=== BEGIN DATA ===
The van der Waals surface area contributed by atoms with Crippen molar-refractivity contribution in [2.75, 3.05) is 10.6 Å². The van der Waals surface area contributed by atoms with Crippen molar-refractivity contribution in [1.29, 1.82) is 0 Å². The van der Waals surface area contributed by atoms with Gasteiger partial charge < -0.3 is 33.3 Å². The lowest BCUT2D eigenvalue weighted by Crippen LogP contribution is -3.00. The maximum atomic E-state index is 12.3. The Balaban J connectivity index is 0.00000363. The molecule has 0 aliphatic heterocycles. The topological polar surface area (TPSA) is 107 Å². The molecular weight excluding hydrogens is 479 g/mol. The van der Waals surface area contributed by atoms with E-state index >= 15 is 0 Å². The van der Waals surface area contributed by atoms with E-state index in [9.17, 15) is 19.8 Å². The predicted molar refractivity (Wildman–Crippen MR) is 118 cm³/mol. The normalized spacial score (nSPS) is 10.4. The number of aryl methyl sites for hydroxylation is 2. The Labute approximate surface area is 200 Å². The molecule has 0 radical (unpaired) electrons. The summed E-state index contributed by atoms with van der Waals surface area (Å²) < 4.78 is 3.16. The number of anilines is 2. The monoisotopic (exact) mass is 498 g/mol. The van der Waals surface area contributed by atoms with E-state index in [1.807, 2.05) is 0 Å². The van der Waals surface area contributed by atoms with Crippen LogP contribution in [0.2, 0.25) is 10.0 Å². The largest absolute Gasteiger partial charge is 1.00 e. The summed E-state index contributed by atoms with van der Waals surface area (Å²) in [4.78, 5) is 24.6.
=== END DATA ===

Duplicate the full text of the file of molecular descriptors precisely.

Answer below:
The van der Waals surface area contributed by atoms with Crippen molar-refractivity contribution in [2.75, 3.05) is 10.6 Å². The van der Waals surface area contributed by atoms with Crippen molar-refractivity contribution in [1.29, 1.82) is 0 Å². The van der Waals surface area contributed by atoms with Gasteiger partial charge < -0.3 is 33.3 Å². The lowest BCUT2D eigenvalue weighted by Crippen LogP contribution is -3.00. The maximum atomic E-state index is 12.3. The Balaban J connectivity index is 0.00000363. The molecule has 0 aliphatic heterocycles. The topological polar surface area (TPSA) is 107 Å². The molecular weight excluding hydrogens is 479 g/mol. The van der Waals surface area contributed by atoms with E-state index >= 15 is 0 Å². The van der Waals surface area contributed by atoms with E-state index in [9.17, 15) is 19.8 Å². The predicted molar refractivity (Wildman–Crippen MR) is 118 cm³/mol. The normalized spacial score (nSPS) is 10.4. The number of aryl methyl sites for hydroxylation is 2. The Labute approximate surface area is 200 Å². The molecule has 0 radical (unpaired) electrons. The summed E-state index contributed by atoms with van der Waals surface area (Å²) < 4.78 is 3.16. The number of anilines is 2. The monoisotopic (exact) mass is 498 g/mol. The van der Waals surface area contributed by atoms with E-state index in [1.807, 2.05) is 0 Å². The van der Waals surface area contributed by atoms with Crippen LogP contribution in [0.2, 0.25) is 10.0 Å². The largest absolute Gasteiger partial charge is 1.00 e. The summed E-state index contributed by atoms with van der Waals surface area (Å²) in [4.78, 5) is 24.6.